I made another attempt today to use KiCAD 5.0.2. There was a
for an 8-bit computer I wanted to investigate. In addition to looking
at the actual circuit I wanted to see how KiCAD handled the separate
schematic sheets that made up the project.
The KiCAD interface
has once again left me frustrated. Zooming in an out with the mouse
scroll is a pain as it zooms too much for the slightest movement. I
have other issues with the way pan and zoom differs from other CAD
packages but I don’t see this ever changing.
I did like the way I
could enter the high level overview and then enter the individual
hierarchical blocks. However moving between blocks required me to
leave and renter the sheets. I went looking for something that would
allow me to switch between the sheets that made up the whole
schematic. I found box that would open up and allow me to select the
sheet I wanted. It would then immediately close again. Not great if
you want to switch back and forth between sheets quickly. When using
DipTrace I have been able to have tabs for each sheet along the
bottom of the screen and can easily switch between them. I cannot see
anything in KiCAD that allows the same functionality.
I’m sure there is
a lot to like about KiCAD but there is so much I dislike about it I
can find a reason to persevere with it. I would submit a bug report
or two but I have found existing reports to the issues which the
developers don’t intend to fix.
that time of year again when I look back over the goals I set myself
over the previous year and decide on some new ones for the year
I intended to do in 2018:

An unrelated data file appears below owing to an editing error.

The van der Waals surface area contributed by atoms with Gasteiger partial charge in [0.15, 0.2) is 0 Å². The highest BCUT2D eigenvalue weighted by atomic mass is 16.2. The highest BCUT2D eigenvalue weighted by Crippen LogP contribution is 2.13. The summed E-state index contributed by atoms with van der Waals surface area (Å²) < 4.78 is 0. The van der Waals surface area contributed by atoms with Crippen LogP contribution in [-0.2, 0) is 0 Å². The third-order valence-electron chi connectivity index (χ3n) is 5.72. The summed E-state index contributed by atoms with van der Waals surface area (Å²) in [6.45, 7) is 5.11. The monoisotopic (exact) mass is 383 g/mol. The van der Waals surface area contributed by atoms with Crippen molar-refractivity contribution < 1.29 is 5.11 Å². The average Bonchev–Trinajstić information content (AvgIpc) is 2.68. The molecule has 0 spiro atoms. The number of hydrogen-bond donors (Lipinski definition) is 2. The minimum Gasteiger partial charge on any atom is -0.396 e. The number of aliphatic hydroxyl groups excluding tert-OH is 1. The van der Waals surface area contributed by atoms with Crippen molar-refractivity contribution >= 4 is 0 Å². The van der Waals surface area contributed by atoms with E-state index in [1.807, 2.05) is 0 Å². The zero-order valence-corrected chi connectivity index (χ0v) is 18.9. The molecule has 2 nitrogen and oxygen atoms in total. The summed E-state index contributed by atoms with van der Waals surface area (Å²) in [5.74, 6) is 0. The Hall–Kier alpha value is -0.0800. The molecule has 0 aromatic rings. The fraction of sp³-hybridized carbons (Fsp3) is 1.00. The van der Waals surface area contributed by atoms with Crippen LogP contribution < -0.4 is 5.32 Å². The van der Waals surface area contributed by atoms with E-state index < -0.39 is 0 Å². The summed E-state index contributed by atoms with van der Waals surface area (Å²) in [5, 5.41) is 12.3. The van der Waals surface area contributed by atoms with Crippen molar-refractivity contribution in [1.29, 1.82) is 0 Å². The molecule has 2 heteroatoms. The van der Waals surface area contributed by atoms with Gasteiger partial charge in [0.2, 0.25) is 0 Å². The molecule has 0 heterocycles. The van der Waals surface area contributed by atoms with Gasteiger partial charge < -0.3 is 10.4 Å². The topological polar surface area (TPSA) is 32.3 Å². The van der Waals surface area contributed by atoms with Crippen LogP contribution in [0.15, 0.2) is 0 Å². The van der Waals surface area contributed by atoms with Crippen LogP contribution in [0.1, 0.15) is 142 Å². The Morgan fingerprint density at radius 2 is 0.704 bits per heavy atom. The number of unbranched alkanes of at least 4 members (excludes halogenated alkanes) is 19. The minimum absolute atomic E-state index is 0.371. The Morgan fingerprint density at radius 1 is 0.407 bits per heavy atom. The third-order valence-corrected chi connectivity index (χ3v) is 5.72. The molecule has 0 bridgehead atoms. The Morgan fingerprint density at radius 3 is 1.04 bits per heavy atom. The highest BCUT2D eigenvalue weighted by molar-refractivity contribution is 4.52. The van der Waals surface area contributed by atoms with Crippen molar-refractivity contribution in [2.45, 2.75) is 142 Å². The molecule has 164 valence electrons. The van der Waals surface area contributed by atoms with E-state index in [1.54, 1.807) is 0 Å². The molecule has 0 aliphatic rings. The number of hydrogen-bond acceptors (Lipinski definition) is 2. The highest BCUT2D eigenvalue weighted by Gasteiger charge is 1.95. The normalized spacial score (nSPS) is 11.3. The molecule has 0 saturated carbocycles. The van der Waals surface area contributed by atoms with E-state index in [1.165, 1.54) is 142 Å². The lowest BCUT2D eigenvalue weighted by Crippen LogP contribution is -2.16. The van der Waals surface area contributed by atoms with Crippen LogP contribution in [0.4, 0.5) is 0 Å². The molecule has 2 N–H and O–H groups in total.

- Lose weight – Fail, I have put weight on.
- Continue work on STM32 development – Pass. I didn’t get around to using the development board I had planned to use. Instead I continued working with the STM32F103 boards I had. I managed to make my own Christmas lights with an LED strip and conducted some experiments with stepper motors.
- Experiment with CPLD – Fail. Whilst I have the board available I have not yet had a cause to use it.
- Clear out Garage – Pass. I cleared out all of the large items in the garage. There is more room but it still needs a good sort out and perhaps a workbench and some shelves.
- Go 4k – Pass. I have a 4k computer monitor, it has been very useful for programming as I can get more readable code on the screen. The 4k TV was delayed due to cost.
- Finish Back Yard – Fail. I still need to put the last step in.
- Eat more healthily – Fail. This is probably related to my weight gain.
- Perform more data backups – Fail. Not done as many backups as I would have liked to.
- Read more books – Fail. I am still reading but progress has been slow.
- Plan Free time – Pass. I have made time to do a few things when I have wanted to do them. There is always room for improvement.
- Reduce Netflix use – Fail. I blame Netflix for having too much good content to watch.
- Tackle the Rodent Problem – Fail. They are still there. I fear this is a battle I cannot win.
2018 was an OK year. But there is much room for improvement in 2019.
I intend to do in 2019:
- Lose Weight & Eat Healthily - Yes, it’s back on the list as a combined goal but it needs to be.
- Continue STM32 Development – There are more projects I want to work on and I may yet create something useful.
- Buy A 4k TV – Hopefully the expensive TV from 2018 will have dropped to a price that is within my budget.